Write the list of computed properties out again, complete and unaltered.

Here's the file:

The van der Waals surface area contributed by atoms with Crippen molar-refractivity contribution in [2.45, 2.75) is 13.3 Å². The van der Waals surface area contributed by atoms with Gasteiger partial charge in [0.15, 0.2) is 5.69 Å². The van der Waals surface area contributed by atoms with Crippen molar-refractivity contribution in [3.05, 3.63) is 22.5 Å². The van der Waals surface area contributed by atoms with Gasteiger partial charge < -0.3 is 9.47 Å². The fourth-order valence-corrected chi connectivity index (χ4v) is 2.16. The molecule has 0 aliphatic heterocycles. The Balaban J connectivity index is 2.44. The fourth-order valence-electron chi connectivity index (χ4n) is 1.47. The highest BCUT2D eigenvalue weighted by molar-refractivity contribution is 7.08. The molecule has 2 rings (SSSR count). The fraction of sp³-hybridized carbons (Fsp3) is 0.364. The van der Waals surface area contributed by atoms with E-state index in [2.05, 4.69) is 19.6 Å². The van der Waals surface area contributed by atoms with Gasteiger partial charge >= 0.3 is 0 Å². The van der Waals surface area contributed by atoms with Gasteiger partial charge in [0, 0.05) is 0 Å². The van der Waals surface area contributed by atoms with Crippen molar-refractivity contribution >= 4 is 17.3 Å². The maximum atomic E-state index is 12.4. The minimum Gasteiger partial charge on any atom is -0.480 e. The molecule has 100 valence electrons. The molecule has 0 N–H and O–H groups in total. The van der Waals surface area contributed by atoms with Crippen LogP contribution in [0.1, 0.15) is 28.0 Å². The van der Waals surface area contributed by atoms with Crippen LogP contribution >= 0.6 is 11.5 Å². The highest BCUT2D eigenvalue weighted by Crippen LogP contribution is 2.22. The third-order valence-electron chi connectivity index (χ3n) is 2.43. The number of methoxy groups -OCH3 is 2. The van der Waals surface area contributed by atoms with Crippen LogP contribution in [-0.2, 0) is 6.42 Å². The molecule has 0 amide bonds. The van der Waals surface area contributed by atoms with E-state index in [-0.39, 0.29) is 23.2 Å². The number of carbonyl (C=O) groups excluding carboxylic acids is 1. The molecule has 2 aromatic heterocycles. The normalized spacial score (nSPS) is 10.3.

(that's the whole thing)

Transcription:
The van der Waals surface area contributed by atoms with Crippen molar-refractivity contribution in [2.45, 2.75) is 13.3 Å². The van der Waals surface area contributed by atoms with Gasteiger partial charge in [0.15, 0.2) is 5.69 Å². The van der Waals surface area contributed by atoms with Crippen molar-refractivity contribution in [3.05, 3.63) is 22.5 Å². The van der Waals surface area contributed by atoms with Gasteiger partial charge < -0.3 is 9.47 Å². The fourth-order valence-corrected chi connectivity index (χ4v) is 2.16. The molecule has 0 aliphatic heterocycles. The Balaban J connectivity index is 2.44. The fourth-order valence-electron chi connectivity index (χ4n) is 1.47. The highest BCUT2D eigenvalue weighted by molar-refractivity contribution is 7.08. The molecule has 2 rings (SSSR count). The fraction of sp³-hybridized carbons (Fsp3) is 0.364. The van der Waals surface area contributed by atoms with E-state index in [2.05, 4.69) is 19.6 Å². The van der Waals surface area contributed by atoms with Gasteiger partial charge >= 0.3 is 0 Å². The van der Waals surface area contributed by atoms with Gasteiger partial charge in [0, 0.05) is 0 Å². The van der Waals surface area contributed by atoms with Crippen molar-refractivity contribution >= 4 is 17.3 Å². The maximum atomic E-state index is 12.4. The minimum Gasteiger partial charge on any atom is -0.480 e. The molecule has 100 valence electrons. The molecule has 0 N–H and O–H groups in total. The van der Waals surface area contributed by atoms with Crippen LogP contribution in [0.1, 0.15) is 28.0 Å². The van der Waals surface area contributed by atoms with Crippen LogP contribution >= 0.6 is 11.5 Å². The highest BCUT2D eigenvalue weighted by Crippen LogP contribution is 2.22. The third-order valence-electron chi connectivity index (χ3n) is 2.43. The number of methoxy groups -OCH3 is 2. The van der Waals surface area contributed by atoms with Crippen LogP contribution in [-0.2, 0) is 6.42 Å². The molecule has 0 amide bonds. The van der Waals surface area contributed by atoms with E-state index in [-0.39, 0.29) is 23.2 Å². The number of carbonyl (C=O) groups excluding carboxylic acids is 1. The molecule has 2 aromatic heterocycles. The normalized spacial score (nSPS) is 10.3.